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The Phoniness of American Life
Many people these days are phony. Fake hair, imitation eye color, capped teeth, bogus lips, hips, and other cushions. It’s all fake, I tell you, yet some folks say, “I’m just trying to be real.”
I haven’t combed my hair since 1999—and no, I’m not bald.
What’s up with tanning salons? They’re fake, too. Paying someone to get skin cancer. Oh, I know tanning salons are perfectly safe nowadays except in horror movies, but just about everything is bad for you including too much sun.
What are freckles anyway? I think they’re sexy and not just because I have them. They’re real. You can’t fake a freckle, but I’m sure some cosmetic genius will one day sell freckle implants for the freckle-challenged. Then they’ll sell moles and birthmarks, too, as if they’re cool which they aren’t because I have a few moles and they’re probably pre-cancerous.
There’s a loaded word. “Pre-cancerous.” Everything is pre-cancerous when you think about it. Air. Water. Andy Capp Hot Fries. Potato chips. College cafeteria food. Doritos. All are probably pre-cancerous. The greens and brown beans and cornbread and baked chicken and rice and hot apples I love to have for Sunday dinner—pre-cancerous. It’s just a crummy hyphenated word doctors use to scare the health into us so they can have jobs.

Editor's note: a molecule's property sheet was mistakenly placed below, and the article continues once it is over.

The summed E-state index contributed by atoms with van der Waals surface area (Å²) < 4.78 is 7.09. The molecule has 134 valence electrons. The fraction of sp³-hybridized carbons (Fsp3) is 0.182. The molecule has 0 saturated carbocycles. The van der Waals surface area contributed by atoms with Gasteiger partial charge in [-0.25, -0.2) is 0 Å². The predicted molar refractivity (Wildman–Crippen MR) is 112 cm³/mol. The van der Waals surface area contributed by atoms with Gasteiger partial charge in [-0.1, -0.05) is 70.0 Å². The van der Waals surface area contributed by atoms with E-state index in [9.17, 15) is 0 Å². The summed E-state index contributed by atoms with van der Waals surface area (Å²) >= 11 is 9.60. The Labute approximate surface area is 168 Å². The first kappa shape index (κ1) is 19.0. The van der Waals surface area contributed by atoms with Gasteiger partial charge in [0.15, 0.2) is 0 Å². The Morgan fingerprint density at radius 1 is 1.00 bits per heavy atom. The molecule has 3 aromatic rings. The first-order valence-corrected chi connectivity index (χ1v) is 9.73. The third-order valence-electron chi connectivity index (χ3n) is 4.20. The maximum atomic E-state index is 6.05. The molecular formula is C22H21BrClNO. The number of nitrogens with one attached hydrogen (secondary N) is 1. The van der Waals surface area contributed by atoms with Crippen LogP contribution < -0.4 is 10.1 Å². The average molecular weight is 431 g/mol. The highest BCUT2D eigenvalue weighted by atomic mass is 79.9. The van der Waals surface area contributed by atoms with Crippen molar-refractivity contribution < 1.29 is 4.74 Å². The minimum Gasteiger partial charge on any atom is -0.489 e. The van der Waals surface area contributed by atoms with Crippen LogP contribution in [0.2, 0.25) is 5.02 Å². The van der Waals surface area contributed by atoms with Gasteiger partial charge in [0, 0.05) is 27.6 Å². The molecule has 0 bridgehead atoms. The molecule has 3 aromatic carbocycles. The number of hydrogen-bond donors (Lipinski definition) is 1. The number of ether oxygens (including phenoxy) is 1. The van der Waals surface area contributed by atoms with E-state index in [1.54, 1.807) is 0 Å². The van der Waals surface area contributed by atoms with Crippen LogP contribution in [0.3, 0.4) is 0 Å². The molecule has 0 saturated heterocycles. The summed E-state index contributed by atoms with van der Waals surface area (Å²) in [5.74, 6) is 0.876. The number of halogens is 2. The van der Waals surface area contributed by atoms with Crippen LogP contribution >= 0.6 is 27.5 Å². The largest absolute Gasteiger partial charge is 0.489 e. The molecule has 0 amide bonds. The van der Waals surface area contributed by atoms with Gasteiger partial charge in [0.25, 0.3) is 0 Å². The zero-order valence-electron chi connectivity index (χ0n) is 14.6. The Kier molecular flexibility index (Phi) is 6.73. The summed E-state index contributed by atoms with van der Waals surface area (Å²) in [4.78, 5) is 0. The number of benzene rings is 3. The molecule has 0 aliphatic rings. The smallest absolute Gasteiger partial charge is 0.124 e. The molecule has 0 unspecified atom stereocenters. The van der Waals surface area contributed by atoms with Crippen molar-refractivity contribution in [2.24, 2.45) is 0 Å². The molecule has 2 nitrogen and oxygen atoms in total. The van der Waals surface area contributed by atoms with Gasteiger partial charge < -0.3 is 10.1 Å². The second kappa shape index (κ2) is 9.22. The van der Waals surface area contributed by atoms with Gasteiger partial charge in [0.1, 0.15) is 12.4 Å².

People manufacture all the fear in the world, and I swear nothing is true out there. The sun is getting hotter. The sun is getting colder. The polar ice caps are melting. The polar ice caps are not melting. A new Ice Age is coming—at least to the theaters, to the East Coast of the United States, and to the Republicans.
Why does New York City get so much abuse in the movies? New York City has been destroyed repeatedly ever since the original King Kong, a movie that wouldn’t scare anyone today as if a gorilla is ever going to be 24 feet tall. I’ll bet no one told King Kong that he had a pre-cancerous toe or thumb or bananas are bad for him or maybe that woman in his hand will never truly love him the way, say, a big 24-foot-tall female gorilla might.
But we all want what we can’t have, we all want what looks good, we all want what’s fake. We eat the topping on the ice cream and leave the ice cream in the bowl.
I’ve seen some of these celebrity fake people without their fake eyes and hair and makeup and capped teeth and Botox treatments online and in reputable magazines like The Star and The National Enquirer while I’m fumbling for my Kroger-Plus card in the checkout line. Surprise! These so-called celebrities look just like us without their fake eyes and hair and makeup and capped teeth and Botox. And since we don’t want to be ourselves, you would think that we wouldn’t want to be like fake celebrities either.
Then no one would be fake, and we’d all eat brown beans and cornbread together and watch old black and white movies about King Kong and his pre-cancerous fur and laugh and have a good time without a care in the world—until some doctor figures out that all this happiness is bad for us, too, and puts out a warning label on happiness.
Well, let the doctors tell us that happiness will kill us, because I know folks will indulge in happiness more. We humans are contrary that way. It’s in our DNA.